What Went Wrong with the PlayStation Phone?

The video games industry was a very different place a decade ago, in the early 2010s. Shooters were the dominant genre. Developers were shoving multiplayer into every possible game. Single player games were supposedly on the verge of going extinct. The Wii’s success had driven Sony and Microsoft to try out their own brands of motion gaming. Microtransactions and loot boxes were just beginning to gain traction in the market. Nobody cared about looter shooters or battle royale. Social media games like FarmVille were huge.

And there was the handheld market. The DS and the PSP were nearing the ends of their lives, the former having beat out its admirable competitor 2:1, and Sony and Nintendo were both preparing to launch their next handheld consoles. But things weren’t as simple as simply releasing a better, more powerful handheld system and make more games for it- because a revolution in the games industry had changed the way developers, publishers, and hell, even a massive number of gamers looked at games in general. It was a revolution that could have a major impact on the entire industry, console games included, not just handheld gaming.

We’re talking, of course, about mobile gaming. Simple, accessible games that could be played in short bursts were becoming hugely popular, and many thought this was going to be the future of the games industry, that this would be the primary way of playing games going forward (as big as mobile is, that last bit obviously didn’t happen). Every company was coming up with different ways to deal with this paradigm shift, and as far as Sony was concerned, they decided to go with a two-pronged approach. Not only did they decide to go ahead and launch a new dedicated handheld system as a proper successor to the PlayStation Portable, they also released a mobile and handheld console hybrid.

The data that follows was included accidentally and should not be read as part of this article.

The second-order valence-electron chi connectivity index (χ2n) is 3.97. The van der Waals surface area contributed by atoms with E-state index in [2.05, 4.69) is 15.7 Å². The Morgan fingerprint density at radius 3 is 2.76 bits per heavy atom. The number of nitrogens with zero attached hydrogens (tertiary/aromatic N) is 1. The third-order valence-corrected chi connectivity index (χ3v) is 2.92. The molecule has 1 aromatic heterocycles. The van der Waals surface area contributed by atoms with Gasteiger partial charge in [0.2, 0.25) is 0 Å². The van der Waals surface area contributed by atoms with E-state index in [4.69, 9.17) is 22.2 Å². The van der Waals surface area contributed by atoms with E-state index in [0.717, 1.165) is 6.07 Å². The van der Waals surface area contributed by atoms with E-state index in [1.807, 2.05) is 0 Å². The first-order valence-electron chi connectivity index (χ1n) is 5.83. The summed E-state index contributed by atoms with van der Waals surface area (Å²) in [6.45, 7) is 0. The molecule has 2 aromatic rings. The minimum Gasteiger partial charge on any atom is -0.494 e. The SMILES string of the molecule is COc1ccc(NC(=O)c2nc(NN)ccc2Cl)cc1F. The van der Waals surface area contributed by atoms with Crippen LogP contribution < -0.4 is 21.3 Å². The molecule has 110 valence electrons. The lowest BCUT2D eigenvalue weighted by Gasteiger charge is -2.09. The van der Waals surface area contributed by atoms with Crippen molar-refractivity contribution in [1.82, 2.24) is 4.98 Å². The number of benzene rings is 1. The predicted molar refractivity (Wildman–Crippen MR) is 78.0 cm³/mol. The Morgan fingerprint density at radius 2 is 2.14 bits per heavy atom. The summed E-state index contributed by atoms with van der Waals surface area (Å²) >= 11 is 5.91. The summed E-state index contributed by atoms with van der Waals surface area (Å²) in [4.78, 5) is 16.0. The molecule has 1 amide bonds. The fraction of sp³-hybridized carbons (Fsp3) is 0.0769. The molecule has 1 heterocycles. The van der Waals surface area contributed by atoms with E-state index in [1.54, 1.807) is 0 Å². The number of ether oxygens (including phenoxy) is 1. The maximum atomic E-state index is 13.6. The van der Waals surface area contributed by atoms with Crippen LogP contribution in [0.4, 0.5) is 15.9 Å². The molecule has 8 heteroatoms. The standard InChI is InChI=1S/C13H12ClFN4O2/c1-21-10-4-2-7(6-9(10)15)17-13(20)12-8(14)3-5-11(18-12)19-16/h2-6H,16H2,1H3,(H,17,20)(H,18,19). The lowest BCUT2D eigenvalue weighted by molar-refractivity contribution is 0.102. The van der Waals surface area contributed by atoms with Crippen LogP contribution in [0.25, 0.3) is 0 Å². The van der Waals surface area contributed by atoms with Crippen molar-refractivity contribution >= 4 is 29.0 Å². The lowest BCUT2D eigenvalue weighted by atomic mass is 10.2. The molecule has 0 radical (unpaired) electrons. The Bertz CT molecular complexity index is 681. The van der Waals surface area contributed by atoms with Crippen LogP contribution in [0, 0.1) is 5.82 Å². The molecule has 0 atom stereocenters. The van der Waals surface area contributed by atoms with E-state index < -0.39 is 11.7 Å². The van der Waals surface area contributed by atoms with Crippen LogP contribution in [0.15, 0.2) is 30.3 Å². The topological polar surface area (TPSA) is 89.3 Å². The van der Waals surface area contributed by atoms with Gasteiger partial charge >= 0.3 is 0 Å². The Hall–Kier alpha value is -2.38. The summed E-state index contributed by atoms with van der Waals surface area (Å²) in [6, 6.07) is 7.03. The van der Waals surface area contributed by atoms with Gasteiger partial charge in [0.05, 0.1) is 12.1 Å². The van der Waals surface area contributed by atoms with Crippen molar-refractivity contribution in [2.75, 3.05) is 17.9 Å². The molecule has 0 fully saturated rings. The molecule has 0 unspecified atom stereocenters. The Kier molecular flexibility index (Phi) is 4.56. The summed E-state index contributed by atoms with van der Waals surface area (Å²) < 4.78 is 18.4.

What was originally dubbed the PlayStation Phone was leaked halfway through 2010, and an announcement for the Sony Ericsson device, officially called the Xperia Play, came not long after. Running on Android, the device had a design very similar to the PSP Go. With a screen that slid out, a d-pad, the PlayStation face buttons, two analog touch pads, shoulder buttons, and more, the device, on paper, had everything it needed to serve as the perfect bridge between mobile gaming and handheld gaming.

But as it turned out, in its attempt to straddle that line, the Xperia Play ended up failing to perfectly deliver on either promise. It was neither here nor there. It was powerful enough to run PSP games, and was capable of emulating PS1 games as well, and even boasted the likes of Crash Bandicoot. But any new gaming device needs exclusive content to sell consumers on its viability, to convince people to spend money on the product- and Sony failed on this front. Games made specifically for the Xperia Play were few and far in between, which, of course, was a problem that hamstrung the PS Vita as well- but that’s a different discussion. Meanwhile, the phone also wasn’t capable of remote play or cloud streaming- something that would have been a huge boon for a device like it, but was bafflingly left out of its feature set.